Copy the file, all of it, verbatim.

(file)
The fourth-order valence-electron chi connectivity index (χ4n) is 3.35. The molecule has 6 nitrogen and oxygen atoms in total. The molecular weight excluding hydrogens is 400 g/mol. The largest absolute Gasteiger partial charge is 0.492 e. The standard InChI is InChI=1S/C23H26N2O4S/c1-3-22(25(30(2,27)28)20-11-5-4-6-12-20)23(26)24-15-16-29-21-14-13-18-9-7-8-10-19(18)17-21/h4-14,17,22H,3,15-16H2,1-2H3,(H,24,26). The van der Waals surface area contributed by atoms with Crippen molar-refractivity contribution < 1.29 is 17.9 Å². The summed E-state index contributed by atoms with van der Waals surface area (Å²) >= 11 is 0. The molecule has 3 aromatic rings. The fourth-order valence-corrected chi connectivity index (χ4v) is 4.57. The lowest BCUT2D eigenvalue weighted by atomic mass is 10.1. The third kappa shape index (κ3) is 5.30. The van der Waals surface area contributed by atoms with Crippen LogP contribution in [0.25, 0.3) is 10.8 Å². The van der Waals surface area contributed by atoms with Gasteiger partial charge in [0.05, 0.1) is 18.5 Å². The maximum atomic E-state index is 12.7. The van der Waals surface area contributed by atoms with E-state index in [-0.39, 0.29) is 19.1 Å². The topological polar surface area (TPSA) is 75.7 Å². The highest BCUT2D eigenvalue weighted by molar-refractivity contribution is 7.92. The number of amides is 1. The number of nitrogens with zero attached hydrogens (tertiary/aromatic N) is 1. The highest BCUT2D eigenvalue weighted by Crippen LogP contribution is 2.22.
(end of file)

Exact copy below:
The fourth-order valence-electron chi connectivity index (χ4n) is 3.35. The molecule has 6 nitrogen and oxygen atoms in total. The molecular weight excluding hydrogens is 400 g/mol. The largest absolute Gasteiger partial charge is 0.492 e. The standard InChI is InChI=1S/C23H26N2O4S/c1-3-22(25(30(2,27)28)20-11-5-4-6-12-20)23(26)24-15-16-29-21-14-13-18-9-7-8-10-19(18)17-21/h4-14,17,22H,3,15-16H2,1-2H3,(H,24,26). The van der Waals surface area contributed by atoms with Crippen molar-refractivity contribution < 1.29 is 17.9 Å². The summed E-state index contributed by atoms with van der Waals surface area (Å²) >= 11 is 0. The molecule has 3 aromatic rings. The fourth-order valence-corrected chi connectivity index (χ4v) is 4.57. The lowest BCUT2D eigenvalue weighted by atomic mass is 10.1. The third kappa shape index (κ3) is 5.30. The van der Waals surface area contributed by atoms with Crippen LogP contribution in [0.25, 0.3) is 10.8 Å². The van der Waals surface area contributed by atoms with Gasteiger partial charge in [0.05, 0.1) is 18.5 Å². The maximum atomic E-state index is 12.7. The van der Waals surface area contributed by atoms with E-state index in [-0.39, 0.29) is 19.1 Å². The topological polar surface area (TPSA) is 75.7 Å². The highest BCUT2D eigenvalue weighted by molar-refractivity contribution is 7.92. The number of amides is 1. The number of nitrogens with zero attached hydrogens (tertiary/aromatic N) is 1. The highest BCUT2D eigenvalue weighted by Crippen LogP contribution is 2.22.